Prepare beforehand. The night before a get-together, make sure that your camera battery is charged, and your memory card has been emptied (it’s also wise to have an extra one on hand, just in case). If you’re used to taking pictures with your smartphone, follow the same principle: ensure you have sufficient memory freed up to store new photos, and plug it in so you’re running on a full charge and can snap away all night if you want to.
Snap now, delete later. The beauty of digital photography is that you can take as many pictures as you want, until you get the perfect shot. But the party is not the time to start sorting through and deleting photos. Focus on taking as many as you deem necessary throughout the evening—you can delete some later and keep only your best shots.
Be creative. Try different compositions and avoid always taking pictures of one or two people centered in the middle of the photo. Take some shots from further back and others from close up, put your subjects off centre to the left or right of the frame, and don’t always wait until they pose. The best photos are often taken on the spot: friends giggling together, a cat attacking the bow on a gift, a grandpa hugging his grandchild… Yes, group photos where everyone is looking at the camera make for great memories, but you’ll enjoy reliving the more spontaneous moments, too.
Turn off your flash. We have a tendency to think that a flash is always necessary when it comes to taking pictures inside, but the artificial light it emits is rarely flattering. Try to use it as little as possible, but nothing is keeping you from snapping two versions of important pictures—one with a flash, and one without.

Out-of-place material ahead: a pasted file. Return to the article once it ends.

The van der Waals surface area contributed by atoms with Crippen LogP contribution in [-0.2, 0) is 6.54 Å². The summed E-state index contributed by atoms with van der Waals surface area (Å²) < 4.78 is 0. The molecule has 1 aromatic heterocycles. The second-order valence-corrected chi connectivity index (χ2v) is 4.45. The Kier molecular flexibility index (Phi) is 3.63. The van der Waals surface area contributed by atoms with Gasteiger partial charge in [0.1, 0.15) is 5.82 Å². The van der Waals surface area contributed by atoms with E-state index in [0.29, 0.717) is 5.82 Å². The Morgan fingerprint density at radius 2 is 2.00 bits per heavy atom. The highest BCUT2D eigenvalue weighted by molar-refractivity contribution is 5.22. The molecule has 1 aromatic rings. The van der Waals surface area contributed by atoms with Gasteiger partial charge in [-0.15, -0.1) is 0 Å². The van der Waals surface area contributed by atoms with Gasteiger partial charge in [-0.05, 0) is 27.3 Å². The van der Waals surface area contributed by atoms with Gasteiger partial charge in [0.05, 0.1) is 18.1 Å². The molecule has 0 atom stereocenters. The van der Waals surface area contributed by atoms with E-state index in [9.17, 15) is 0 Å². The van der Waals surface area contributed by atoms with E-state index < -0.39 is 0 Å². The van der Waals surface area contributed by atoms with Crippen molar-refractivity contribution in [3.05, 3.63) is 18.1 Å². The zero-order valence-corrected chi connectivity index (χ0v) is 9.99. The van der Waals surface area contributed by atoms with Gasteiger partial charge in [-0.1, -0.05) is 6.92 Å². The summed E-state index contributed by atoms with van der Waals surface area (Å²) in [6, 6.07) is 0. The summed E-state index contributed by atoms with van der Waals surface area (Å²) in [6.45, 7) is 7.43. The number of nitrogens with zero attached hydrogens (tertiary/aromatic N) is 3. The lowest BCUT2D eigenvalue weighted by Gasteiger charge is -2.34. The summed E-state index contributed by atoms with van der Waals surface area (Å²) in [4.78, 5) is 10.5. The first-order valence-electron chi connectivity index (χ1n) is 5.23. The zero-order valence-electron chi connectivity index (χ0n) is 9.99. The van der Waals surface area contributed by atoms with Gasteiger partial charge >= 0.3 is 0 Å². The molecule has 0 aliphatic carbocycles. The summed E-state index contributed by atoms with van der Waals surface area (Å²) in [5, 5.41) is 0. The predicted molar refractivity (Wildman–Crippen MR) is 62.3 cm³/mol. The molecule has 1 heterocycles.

Hold your camera steadily. The less natural light there is, the more important it is to keep your camera steady in order to get a picture that is crisp, and not blurry. If the room is not well lit, try not to move the camera during the photo and ask your subjects to hold their pose for a few seconds more. If the shot is still too blurry for your liking, you can always take the pic again with your flash turned on, as a back-up plan.
Use burst mode to get all the action. It can be harder to capture situations where your subjects are not still—young children unwrapping their gifts, for example. In this case, check to see if your camera or smartphone has a burst mode; it will allow you to take continuous shots as long as your finger is on the shutter. You can then choose the best frames afterwards.
Enhance your pictures. Nowadays, you don’t have to have a diploma or know how to use complicated and expensive software in order to fix up your pictures. Whether on your smartphone, tablet or computer, there are several applications out there that let you crop, resize and adjust your photos, or even add interesting filters and effects. Think of programs like iPhoto or Snapseed, and online services such as Photoshop Express or Pixlr.